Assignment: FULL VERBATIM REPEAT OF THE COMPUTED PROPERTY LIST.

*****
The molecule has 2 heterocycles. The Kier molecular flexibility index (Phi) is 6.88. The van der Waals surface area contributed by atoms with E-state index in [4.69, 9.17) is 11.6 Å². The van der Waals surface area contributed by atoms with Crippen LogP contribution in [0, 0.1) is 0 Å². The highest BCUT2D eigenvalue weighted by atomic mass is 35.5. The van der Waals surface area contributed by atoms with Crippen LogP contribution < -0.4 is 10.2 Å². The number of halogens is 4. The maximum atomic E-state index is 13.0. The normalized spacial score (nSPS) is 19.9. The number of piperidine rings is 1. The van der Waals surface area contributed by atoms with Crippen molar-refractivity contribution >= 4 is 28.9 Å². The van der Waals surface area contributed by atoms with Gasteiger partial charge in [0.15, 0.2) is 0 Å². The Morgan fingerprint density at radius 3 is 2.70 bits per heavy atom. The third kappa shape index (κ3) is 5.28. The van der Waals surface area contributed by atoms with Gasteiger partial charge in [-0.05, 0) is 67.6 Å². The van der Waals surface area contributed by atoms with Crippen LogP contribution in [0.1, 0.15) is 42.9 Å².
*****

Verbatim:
The molecule has 2 heterocycles. The Kier molecular flexibility index (Phi) is 6.88. The van der Waals surface area contributed by atoms with E-state index in [4.69, 9.17) is 11.6 Å². The van der Waals surface area contributed by atoms with Crippen LogP contribution in [0, 0.1) is 0 Å². The highest BCUT2D eigenvalue weighted by atomic mass is 35.5. The van der Waals surface area contributed by atoms with Crippen LogP contribution < -0.4 is 10.2 Å². The number of halogens is 4. The maximum atomic E-state index is 13.0. The normalized spacial score (nSPS) is 19.9. The number of piperidine rings is 1. The van der Waals surface area contributed by atoms with Crippen molar-refractivity contribution >= 4 is 28.9 Å². The van der Waals surface area contributed by atoms with Gasteiger partial charge in [0.15, 0.2) is 0 Å². The Morgan fingerprint density at radius 3 is 2.70 bits per heavy atom. The third kappa shape index (κ3) is 5.28. The van der Waals surface area contributed by atoms with Gasteiger partial charge in [-0.05, 0) is 67.6 Å². The van der Waals surface area contributed by atoms with Crippen LogP contribution in [0.1, 0.15) is 42.9 Å².